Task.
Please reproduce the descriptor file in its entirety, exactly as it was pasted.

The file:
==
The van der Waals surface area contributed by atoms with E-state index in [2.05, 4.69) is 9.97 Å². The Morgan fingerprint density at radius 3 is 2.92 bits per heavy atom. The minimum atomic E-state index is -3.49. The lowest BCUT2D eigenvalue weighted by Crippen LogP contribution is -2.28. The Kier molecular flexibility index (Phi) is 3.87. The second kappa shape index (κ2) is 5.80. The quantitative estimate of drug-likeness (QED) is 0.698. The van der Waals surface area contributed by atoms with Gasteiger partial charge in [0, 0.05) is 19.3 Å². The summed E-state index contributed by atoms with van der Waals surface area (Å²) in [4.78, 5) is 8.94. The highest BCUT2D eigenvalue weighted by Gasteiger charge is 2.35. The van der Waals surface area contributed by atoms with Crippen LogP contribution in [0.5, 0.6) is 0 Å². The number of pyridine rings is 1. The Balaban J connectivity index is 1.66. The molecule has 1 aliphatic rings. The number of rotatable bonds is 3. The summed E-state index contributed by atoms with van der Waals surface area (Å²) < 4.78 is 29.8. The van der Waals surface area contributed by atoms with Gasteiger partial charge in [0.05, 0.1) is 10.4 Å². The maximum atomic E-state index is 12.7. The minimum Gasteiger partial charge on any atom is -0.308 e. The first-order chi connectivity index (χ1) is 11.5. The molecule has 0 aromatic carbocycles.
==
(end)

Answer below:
The van der Waals surface area contributed by atoms with E-state index in [2.05, 4.69) is 9.97 Å². The Morgan fingerprint density at radius 3 is 2.92 bits per heavy atom. The minimum atomic E-state index is -3.49. The lowest BCUT2D eigenvalue weighted by Crippen LogP contribution is -2.28. The Kier molecular flexibility index (Phi) is 3.87. The second kappa shape index (κ2) is 5.80. The quantitative estimate of drug-likeness (QED) is 0.698. The van der Waals surface area contributed by atoms with Gasteiger partial charge in [0, 0.05) is 19.3 Å². The summed E-state index contributed by atoms with van der Waals surface area (Å²) in [4.78, 5) is 8.94. The highest BCUT2D eigenvalue weighted by Gasteiger charge is 2.35. The van der Waals surface area contributed by atoms with Crippen LogP contribution in [0.5, 0.6) is 0 Å². The number of pyridine rings is 1. The Balaban J connectivity index is 1.66. The molecule has 1 aliphatic rings. The number of rotatable bonds is 3. The summed E-state index contributed by atoms with van der Waals surface area (Å²) < 4.78 is 29.8. The van der Waals surface area contributed by atoms with Gasteiger partial charge in [0.05, 0.1) is 10.4 Å². The maximum atomic E-state index is 12.7. The minimum Gasteiger partial charge on any atom is -0.308 e. The first-order chi connectivity index (χ1) is 11.5. The molecule has 0 aromatic carbocycles.